When it comes to ecologically dangerous events, oil spills are right up there with other seemingly apocalyptic occurrences. Oil contaminates ecosystems, gets stuck to landmarks and wildlife, and is near impossible to remove, despite man’s best efforts and most diligent clean-up crews.
The spill, which came from an offshore drilling plant operating in the Gulf of Mexico, has slowly been making its way towards the Louisiana coast, is growing and unless stopped, could very well reach land. The U.S. Coast Guards had plans to set the spill on fire to stop its growth, but so far attempts have been less than successful.
When the Deepwater Horizon drill rig exploded last week, a main pipeline bringing in oil broke off and has been leaking the thick, toxic substance ever since. The slick, which has been expanding since then, now measures up to 80 miles, and with the northwestern winds has made slow but steady progress towards the coast.
The oil spill is not the only consequence from the explosion. After rescuing 115 workers, eleven still remain to be found.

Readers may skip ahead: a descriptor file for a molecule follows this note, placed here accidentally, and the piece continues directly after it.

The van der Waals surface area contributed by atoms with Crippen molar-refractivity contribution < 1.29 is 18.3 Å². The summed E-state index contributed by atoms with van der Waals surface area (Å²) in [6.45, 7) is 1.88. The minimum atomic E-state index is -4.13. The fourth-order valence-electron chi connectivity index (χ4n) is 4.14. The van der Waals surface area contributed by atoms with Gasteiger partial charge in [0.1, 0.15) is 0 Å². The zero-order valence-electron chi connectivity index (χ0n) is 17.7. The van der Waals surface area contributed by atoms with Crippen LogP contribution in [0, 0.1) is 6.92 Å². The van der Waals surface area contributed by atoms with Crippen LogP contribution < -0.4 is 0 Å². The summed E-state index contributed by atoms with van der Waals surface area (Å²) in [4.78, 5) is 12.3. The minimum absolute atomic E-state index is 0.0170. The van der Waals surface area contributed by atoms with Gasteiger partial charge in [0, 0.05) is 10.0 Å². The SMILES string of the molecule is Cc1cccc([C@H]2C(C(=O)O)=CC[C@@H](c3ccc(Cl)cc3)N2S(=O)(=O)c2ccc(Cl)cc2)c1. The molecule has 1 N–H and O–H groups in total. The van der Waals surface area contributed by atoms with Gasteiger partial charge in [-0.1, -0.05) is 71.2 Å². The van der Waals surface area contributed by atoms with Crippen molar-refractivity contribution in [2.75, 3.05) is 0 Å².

BP, the parent company, has so far been trying to shut off the flow of oil remotely, to no avail. Containment methods have been used, however, with the Coast Guard deploying nearly 50 vessels to slow the thin yet dangerous spill.
Hopes for the ignition of the spill are not yet gone. Despite several unsuccessful attempts as of 11 a.m. Wednesday, April 28th, the Coast Guard has high hopes for the success of the method. Proven to be effective, igniting spills tend to destroy the majority of the spillage so the remaining fragments can then be cleaned manually. All smoke and solid remains from the controlled burning are then expected to be blown out to sea and promptly forgotten.
What will not be forgotten however are the lasting ecological consequences that tend to result from such common spills. Off-shore drilling, despite bringing in huge amounts of oil, is very prone to accidents, and in this day and age mankind simply cannot afford another Exxon Valdez disaster. Though not nearly as notorious, this spill could be one of the worst in the history of the United States, with the pipeline losing up to 42,000 gallons each day. As a result, ban proposals have come to light with environmental activists taking a staunch stance against the practice.